A beetle walks in the sand, at the base of the altar, bringing to life the scarabs on the walls. I look for eagles but there are none, nor rams, just a few donkeys a few kilometres from here. The is a high relief of Pharaohs in front of a Goddess holding the key of life. The Goddess is Isis, mother of Horus, giver of life like Holy Mary. They are both virgin.
The ancient world here casts a spell on me. On a wall the king and the Candace Queen, a African woman, not Mediterranean, with the same power as a king, are shown to be subjugating their enemies, with facial features of both the North and the South, aided by a lion who is eating one of the prisoners.
Under the acacia next to the temples, we set up a table and eat a simple lunch under the solemn shade of the columns. Bread, oil, tomatoes, cheese and falafel. This picnic is the perfect place to enjoy the allure of the Ancients and their mysterious sites. I any other country, it would cost several thousand Euro to have an archaeological site just for myself.
We drive North to a beautiful tented camp, another act of love of Mrs Elena Valdata, next to the site of Meröe, which has more pyramids than the whole of Egypt. The next morning, in T.E. Lawrence fashion, I dress with a white hemma on my head and a white jalabia and ride a camel to the Royal Necropolis of Meröe.
On a hill covered in Saharan sand, the steep sided pyramids are built over the burial chambers of the Pharaohs. An altogether magnificent sight to behold. The richness of the artefacts that were buried was beyond reckoning. Whole harems and courts were buried here too, to serve the king in the afterlife. The artefacts have been stolen over the centuries by a long list of tomb raiders. Some visitors casually left their name and year off visit as a memento on the walls. The most infamous was the Italian Giuseppe Ferlini, who 1834, while looking for loot, damaged many pyramids and caused several to collapse. Ironically, he was not able to benefit from the treasures that he looted. African history was very much a mystery, and no one knew that a civilisation to rival that of Egypt had sprung on its own. His artefacts were considered fakes, as the motifs were different from those of Egypt. He sold the artefacts for pennies.
We drive north, deeper into the Nubian Desert. The desert, as much as the Nile, defines Sudan. It is a playground for adventure, thousand of square kilometers of nothingness which is surprisingly diverse in its geography. We drive long hours, mirages comes and go. Look! There is a lake over there. Oh, where did it go?
Our mobile tented camp in the desert is simple, yet comfortable. It rests among boulders in front of a flat expanse of white sand. Muhammad is cooking beef on the charcoals. I look all around me. Night is falling and the firmament is filling with stars. They are distant. There is nothing close, there is nothing around me. There is nothing to take with me, nothing to conquer. A quote from Saint-Exupéry comes to mind:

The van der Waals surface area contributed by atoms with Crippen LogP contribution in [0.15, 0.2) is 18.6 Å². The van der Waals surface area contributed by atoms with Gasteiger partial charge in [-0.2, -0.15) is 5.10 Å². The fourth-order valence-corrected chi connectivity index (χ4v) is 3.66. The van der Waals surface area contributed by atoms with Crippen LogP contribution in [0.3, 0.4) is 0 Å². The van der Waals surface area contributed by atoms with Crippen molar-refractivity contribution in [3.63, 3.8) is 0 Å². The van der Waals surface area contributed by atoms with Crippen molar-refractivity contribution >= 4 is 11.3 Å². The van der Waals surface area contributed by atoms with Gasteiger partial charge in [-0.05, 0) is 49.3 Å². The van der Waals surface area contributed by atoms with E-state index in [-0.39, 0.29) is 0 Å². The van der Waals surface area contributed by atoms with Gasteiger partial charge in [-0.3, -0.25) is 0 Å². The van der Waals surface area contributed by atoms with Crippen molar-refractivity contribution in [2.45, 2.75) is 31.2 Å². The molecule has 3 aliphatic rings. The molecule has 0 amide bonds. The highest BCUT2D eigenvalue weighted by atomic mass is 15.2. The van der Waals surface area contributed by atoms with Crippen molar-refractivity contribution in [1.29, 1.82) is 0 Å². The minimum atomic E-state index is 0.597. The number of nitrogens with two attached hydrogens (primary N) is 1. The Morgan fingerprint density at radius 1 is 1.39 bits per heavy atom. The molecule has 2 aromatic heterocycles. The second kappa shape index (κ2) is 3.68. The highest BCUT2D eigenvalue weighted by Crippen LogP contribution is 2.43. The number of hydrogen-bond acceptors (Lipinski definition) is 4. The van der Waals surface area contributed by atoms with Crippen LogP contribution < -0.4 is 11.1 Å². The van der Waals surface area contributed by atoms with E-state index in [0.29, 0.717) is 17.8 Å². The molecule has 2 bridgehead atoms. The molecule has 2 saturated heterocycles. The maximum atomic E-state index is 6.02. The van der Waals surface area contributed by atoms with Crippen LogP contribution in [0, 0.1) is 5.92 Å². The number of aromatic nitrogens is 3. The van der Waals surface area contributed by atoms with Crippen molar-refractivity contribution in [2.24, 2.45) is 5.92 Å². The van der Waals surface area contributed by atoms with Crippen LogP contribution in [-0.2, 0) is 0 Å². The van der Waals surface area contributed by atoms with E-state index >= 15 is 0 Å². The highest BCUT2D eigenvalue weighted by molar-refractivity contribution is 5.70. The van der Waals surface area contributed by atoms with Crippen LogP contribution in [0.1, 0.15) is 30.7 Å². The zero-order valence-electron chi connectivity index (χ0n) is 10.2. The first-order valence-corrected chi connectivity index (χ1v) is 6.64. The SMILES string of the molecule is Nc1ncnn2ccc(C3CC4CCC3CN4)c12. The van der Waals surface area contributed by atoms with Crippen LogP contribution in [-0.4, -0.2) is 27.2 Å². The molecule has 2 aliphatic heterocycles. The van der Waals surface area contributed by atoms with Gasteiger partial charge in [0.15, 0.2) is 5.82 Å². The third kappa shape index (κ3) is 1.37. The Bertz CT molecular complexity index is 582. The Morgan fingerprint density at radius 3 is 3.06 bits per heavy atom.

”As the desert offers no tangible riches, as there is nothing to see or hear in the desert, one is compelled to acknowledge, since the inner life, far from falling asleep, is fortified, that man is first animated by invisible solicitations. Man is ruled by Spirit. In the desert I am worth what my divinities are worth.”
Back on the road to the Nile which we will follow through Nubian Villages whose houses are painted and decorated with colourful patterns and flowers. The banks of the Nile are full of life, we pass youths riding donkeys at a gallop, men sitting in the shade, women in their colourful dress with geometric patterns, children in school uniform.
We reach the archaeological site of Old Dongola, home of ancient Christian Coptic monasteries, cathedrals and smaller churches of around the 7th century. They are a hint to the beautiful story of the fabled Prester John, the Christian priest king whose empire stood against the Islamic power and was supposed to be somewhere in Asia or Abyssinia.
I am greeted by professor Wlodzimierz Godlewski from Warsaw university. He is the director of the excavation and very excited because he has recently found a cathedral with beautiful colourful paintings. I join Adam, one of his most senior assistants, who introduces me to Vincent from the University of Leiden, one of the few Ancient Nubian linguist in the world.
They are working to decipher a psalm on the wall: one line in Greek, one in Nubian, possibly the priest reciting and the choir responding. Vincent is writing a grammar of Ancient Nubian. I asked what brought him to it.
“The same Archangel Gabriel who stands before us in the wall painting,” he says, “came to me in a dream and showed me the way to learn old Nubian.”
He gives me a very smart look and continues his explanation:
"While it is possible to work on photographs, the most difficult thing when deciphering the language of the ancients is that we lack context. Here I can understand where these people are coming from better and solve the riddle."
His words ring true. In these last few days, I have stood in the places of the ancients where the history I have read in books comes to life. In the desert, I have heard my inner voice, I’ve seen ritual and worship, glory and ruins, the ancient past and my own self. I have experienced unparalleled hospitality and friendship… and I’ve had it all to myself.
How to get there
There are no direct flights from Hong Kong to Khartoum. A connection in the Middle East (Dubai or Doha) is your best choice. Alternatively, you can fly to Sudan from Addis Ababa. All expeditions to the desert leave from Khartoum.
You need a visa to enter Sudan, which has a fee of US$154. You need a passport that has at least 6 month validity, and no Israeli stamps or visas on it. To travel more than 25km outside of Khartoum you need a special tourist's permit. A tourist visa usually takes around 6 weeks to be ready, so plan accordingly. We at Blueflower can advise and take care of the paperwork for you.
What to do
In the desert north of Khartoum you can find many archaeological sites that are rarely visited and true treasures of humanity. Chief among them are the Pyramids of Meröe and the sites around Jebel Barkal. To venture into the desert it is highly advisable that you recruit the services of an experienced and reputable guide.
Sudan is one of those countries one doesn't associate with luxury and rewarding travel. Such conception is a mistake. I have personally designed an itinerary that will allow you to see the best of Sudan. Click here to find out the detail.